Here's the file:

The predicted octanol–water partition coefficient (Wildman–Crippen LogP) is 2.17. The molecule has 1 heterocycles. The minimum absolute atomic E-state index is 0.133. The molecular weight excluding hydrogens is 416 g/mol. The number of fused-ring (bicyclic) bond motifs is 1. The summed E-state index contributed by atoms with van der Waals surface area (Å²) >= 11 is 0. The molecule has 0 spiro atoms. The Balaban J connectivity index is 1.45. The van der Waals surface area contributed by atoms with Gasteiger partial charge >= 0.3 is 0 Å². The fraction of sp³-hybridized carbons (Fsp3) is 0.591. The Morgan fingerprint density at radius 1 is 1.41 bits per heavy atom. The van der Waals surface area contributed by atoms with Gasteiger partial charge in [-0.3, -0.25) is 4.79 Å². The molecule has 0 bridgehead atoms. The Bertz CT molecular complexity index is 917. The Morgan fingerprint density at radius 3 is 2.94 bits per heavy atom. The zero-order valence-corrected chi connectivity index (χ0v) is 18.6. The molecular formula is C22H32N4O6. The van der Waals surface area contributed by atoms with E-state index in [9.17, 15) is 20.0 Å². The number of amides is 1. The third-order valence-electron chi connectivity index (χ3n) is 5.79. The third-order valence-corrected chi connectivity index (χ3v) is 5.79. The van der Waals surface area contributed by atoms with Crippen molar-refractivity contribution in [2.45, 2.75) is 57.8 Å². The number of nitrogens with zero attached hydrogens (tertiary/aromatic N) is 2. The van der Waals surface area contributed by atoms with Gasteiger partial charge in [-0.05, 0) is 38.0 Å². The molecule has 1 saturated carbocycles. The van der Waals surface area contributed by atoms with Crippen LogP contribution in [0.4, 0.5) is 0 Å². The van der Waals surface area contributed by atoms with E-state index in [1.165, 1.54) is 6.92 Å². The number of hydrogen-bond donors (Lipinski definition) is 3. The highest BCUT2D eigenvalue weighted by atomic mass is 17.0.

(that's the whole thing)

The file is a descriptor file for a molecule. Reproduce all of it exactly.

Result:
The predicted octanol–water partition coefficient (Wildman–Crippen LogP) is 2.17. The molecule has 1 heterocycles. The minimum absolute atomic E-state index is 0.133. The molecular weight excluding hydrogens is 416 g/mol. The number of fused-ring (bicyclic) bond motifs is 1. The summed E-state index contributed by atoms with van der Waals surface area (Å²) >= 11 is 0. The molecule has 0 spiro atoms. The Balaban J connectivity index is 1.45. The van der Waals surface area contributed by atoms with Gasteiger partial charge >= 0.3 is 0 Å². The fraction of sp³-hybridized carbons (Fsp3) is 0.591. The Morgan fingerprint density at radius 1 is 1.41 bits per heavy atom. The van der Waals surface area contributed by atoms with Gasteiger partial charge in [-0.3, -0.25) is 4.79 Å². The molecule has 0 bridgehead atoms. The Bertz CT molecular complexity index is 917. The Morgan fingerprint density at radius 3 is 2.94 bits per heavy atom. The zero-order valence-corrected chi connectivity index (χ0v) is 18.6. The molecular formula is C22H32N4O6. The van der Waals surface area contributed by atoms with E-state index in [9.17, 15) is 20.0 Å². The number of amides is 1. The third-order valence-electron chi connectivity index (χ3n) is 5.79. The third-order valence-corrected chi connectivity index (χ3v) is 5.79. The van der Waals surface area contributed by atoms with Crippen molar-refractivity contribution in [2.45, 2.75) is 57.8 Å². The number of nitrogens with zero attached hydrogens (tertiary/aromatic N) is 2. The van der Waals surface area contributed by atoms with Gasteiger partial charge in [-0.05, 0) is 38.0 Å². The molecule has 1 saturated carbocycles. The van der Waals surface area contributed by atoms with Crippen LogP contribution in [0.4, 0.5) is 0 Å². The van der Waals surface area contributed by atoms with E-state index in [1.165, 1.54) is 6.92 Å². The number of hydrogen-bond donors (Lipinski definition) is 3. The highest BCUT2D eigenvalue weighted by atomic mass is 17.0.